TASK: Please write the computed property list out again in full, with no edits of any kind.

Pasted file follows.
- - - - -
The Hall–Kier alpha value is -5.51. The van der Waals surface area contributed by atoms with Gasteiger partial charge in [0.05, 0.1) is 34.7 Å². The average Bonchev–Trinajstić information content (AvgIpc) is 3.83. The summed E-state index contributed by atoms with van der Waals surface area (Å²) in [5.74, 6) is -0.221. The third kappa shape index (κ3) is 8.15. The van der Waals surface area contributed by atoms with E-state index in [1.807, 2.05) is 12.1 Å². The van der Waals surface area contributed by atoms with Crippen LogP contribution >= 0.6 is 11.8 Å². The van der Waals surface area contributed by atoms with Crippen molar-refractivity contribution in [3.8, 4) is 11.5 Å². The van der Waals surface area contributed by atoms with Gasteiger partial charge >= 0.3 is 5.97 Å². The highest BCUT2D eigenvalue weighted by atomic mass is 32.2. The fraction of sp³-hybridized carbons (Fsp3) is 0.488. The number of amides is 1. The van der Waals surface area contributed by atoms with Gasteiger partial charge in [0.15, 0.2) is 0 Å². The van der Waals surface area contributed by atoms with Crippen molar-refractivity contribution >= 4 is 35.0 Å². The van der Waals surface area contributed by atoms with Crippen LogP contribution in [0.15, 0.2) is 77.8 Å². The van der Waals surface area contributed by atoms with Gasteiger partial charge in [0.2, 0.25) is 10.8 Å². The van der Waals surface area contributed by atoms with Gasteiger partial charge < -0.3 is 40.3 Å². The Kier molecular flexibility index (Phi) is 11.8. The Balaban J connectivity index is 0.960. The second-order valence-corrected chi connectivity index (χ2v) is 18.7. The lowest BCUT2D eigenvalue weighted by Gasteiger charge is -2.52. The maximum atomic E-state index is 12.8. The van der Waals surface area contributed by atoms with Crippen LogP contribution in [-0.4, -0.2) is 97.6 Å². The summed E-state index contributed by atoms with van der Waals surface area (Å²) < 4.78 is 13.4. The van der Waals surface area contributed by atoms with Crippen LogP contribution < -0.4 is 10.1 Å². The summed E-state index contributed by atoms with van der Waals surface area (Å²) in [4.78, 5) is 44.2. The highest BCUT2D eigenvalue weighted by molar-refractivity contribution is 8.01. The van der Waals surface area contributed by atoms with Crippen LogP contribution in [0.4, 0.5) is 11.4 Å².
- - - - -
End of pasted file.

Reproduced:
The Hall–Kier alpha value is -5.51. The van der Waals surface area contributed by atoms with Gasteiger partial charge in [0.05, 0.1) is 34.7 Å². The average Bonchev–Trinajstić information content (AvgIpc) is 3.83. The summed E-state index contributed by atoms with van der Waals surface area (Å²) in [5.74, 6) is -0.221. The third kappa shape index (κ3) is 8.15. The van der Waals surface area contributed by atoms with E-state index in [1.807, 2.05) is 12.1 Å². The van der Waals surface area contributed by atoms with Crippen LogP contribution >= 0.6 is 11.8 Å². The van der Waals surface area contributed by atoms with Crippen molar-refractivity contribution in [3.8, 4) is 11.5 Å². The van der Waals surface area contributed by atoms with Gasteiger partial charge >= 0.3 is 5.97 Å². The highest BCUT2D eigenvalue weighted by atomic mass is 32.2. The fraction of sp³-hybridized carbons (Fsp3) is 0.488. The number of amides is 1. The van der Waals surface area contributed by atoms with Gasteiger partial charge in [0.15, 0.2) is 0 Å². The van der Waals surface area contributed by atoms with Crippen molar-refractivity contribution >= 4 is 35.0 Å². The van der Waals surface area contributed by atoms with Crippen LogP contribution in [0.15, 0.2) is 77.8 Å². The van der Waals surface area contributed by atoms with Gasteiger partial charge in [0.2, 0.25) is 10.8 Å². The van der Waals surface area contributed by atoms with Gasteiger partial charge < -0.3 is 40.3 Å². The Kier molecular flexibility index (Phi) is 11.8. The Balaban J connectivity index is 0.960. The second-order valence-corrected chi connectivity index (χ2v) is 18.7. The lowest BCUT2D eigenvalue weighted by Gasteiger charge is -2.52. The maximum atomic E-state index is 12.8. The van der Waals surface area contributed by atoms with Crippen LogP contribution in [-0.4, -0.2) is 97.6 Å². The summed E-state index contributed by atoms with van der Waals surface area (Å²) < 4.78 is 13.4. The van der Waals surface area contributed by atoms with Crippen LogP contribution < -0.4 is 10.1 Å². The summed E-state index contributed by atoms with van der Waals surface area (Å²) in [4.78, 5) is 44.2. The highest BCUT2D eigenvalue weighted by molar-refractivity contribution is 8.01. The van der Waals surface area contributed by atoms with Crippen LogP contribution in [0.4, 0.5) is 11.4 Å².